Morton’s Hong Kong review date: July 9, 2015
60 second review, so no score
It may have passed you by, but May was ‘national burger month’ in the U.S. No day goes by in the year without some tweet or post or email extolling the virtues of landmarks such as ‘national escargot day’ (May 24) or ‘national catfish day’ (June 25). And who’d dare to miss ‘national vichyssoise day’ on Nov 18?
Besides, does the U.S. really need a month to remind them of what is arguably their most famous food? I’m not wholly convinced, but it allowed the folks at Morton’s Steak House the opportunity to launch their ‘Million Dollar Burger’ for a month special. It apparently proved so popular that it has stayed on the menu in June due to popular demand and they invited me over the water to their Hong Kong outpost at The Sheraton in TST to try it out.
The burger is served in the bar, beloved of men in chinos and polo shirts enjoying happy hour sliders and good cocktails. It enjoys the same impressive views over the harbour to the lights of Wan Chai and Causeway Bay. If they could only demolish the Hong Kong Museum of Art, then it’d be the million dollar burger with the million dollar view.
For $286 (which includes service) you get some pretty fine USDA Prime Beef on a brioche bun with a generous slice of foie gras, pulled braised short ribs, and black truffle butter on top. Matchstick fries and the usual suspects accompany.
The foie gras is decent quality and pan-fried, the butter noticeably truffled but the standout is the pulled meat from the short ribs, clearly slow cooked, deep and rich and a great foil to the competing flavours.
What’s also impressive is that the ingredients compliment one another. It reads on paper and looks in real life like a decadent excess, but the reality is that it’s a pretty harmonious all round burger experience, not an oil slick that you could be forgiven for imagining. No element dominates too much.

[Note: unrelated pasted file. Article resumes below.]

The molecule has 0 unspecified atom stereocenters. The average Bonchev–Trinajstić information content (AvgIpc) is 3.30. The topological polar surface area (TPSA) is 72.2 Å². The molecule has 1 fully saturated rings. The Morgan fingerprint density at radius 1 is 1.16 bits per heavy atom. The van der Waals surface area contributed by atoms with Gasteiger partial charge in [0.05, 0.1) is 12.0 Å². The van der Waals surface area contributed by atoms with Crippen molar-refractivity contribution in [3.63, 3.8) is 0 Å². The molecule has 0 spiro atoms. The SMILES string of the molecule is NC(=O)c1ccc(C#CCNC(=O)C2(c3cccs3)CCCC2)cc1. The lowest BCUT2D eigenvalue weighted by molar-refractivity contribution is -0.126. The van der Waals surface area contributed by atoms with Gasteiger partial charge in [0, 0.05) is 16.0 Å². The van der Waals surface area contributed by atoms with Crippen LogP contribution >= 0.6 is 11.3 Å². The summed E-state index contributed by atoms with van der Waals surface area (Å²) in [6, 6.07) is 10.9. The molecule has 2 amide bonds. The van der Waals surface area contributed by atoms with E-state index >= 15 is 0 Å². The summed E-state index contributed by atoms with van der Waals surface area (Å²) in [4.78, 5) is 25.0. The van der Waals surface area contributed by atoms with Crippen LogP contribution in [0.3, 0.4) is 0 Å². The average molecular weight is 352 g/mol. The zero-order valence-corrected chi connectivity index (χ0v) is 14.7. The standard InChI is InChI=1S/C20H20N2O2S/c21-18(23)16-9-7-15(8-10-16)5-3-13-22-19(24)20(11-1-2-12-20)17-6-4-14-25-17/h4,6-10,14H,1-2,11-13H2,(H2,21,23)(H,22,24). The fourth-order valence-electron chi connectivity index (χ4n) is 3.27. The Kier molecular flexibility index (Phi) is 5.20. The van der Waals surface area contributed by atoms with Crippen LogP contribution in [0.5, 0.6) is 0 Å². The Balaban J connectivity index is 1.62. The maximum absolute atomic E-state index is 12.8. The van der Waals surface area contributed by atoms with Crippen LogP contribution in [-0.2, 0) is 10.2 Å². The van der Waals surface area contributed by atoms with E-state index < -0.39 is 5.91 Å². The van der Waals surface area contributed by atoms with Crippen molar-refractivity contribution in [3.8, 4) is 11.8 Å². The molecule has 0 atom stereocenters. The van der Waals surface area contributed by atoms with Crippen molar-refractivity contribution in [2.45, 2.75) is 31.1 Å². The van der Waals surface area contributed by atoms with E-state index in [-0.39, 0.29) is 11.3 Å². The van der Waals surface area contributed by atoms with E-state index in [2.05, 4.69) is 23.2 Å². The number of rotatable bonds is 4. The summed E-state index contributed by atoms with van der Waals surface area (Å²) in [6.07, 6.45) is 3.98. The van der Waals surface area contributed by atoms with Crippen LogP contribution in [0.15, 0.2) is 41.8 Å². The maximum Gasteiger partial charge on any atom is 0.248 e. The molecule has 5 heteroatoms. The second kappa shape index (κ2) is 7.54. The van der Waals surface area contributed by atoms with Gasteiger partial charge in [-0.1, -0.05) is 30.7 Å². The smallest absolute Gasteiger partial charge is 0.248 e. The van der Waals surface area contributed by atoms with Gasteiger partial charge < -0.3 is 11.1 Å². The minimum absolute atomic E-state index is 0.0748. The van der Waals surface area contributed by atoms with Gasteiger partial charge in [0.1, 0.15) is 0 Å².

Gripes would be that the brioche bun doesn’t feel a million dollars in quality, but it holds up to the last, even through the onslaught. Although they’re very much playing a supporting role, a million dollar burger also needs million dollar fries. They were decent but not standout, while they should have been more generous in number and better presented on the plate to truly make it a feast for the eyes . The tomato, lettuce, pickle and red onion, along with the standard sauces of ketchup, mayo and mustard could again be re-thought and presented differently at this price point. Maybe a fresh tomato salsa or some special homemade ketchup from exclusive heirloom tomatoes, something to take it a notch above the ordinary sides you’d get with an ordinary burger.
But none of these compromise the overall experience which delivers a very solid burger in a room with a view, while the staff are the right side of friendly and engaging. A million dollars? For the price point, when compared to many joints in Hong Kong, it’s not too far off.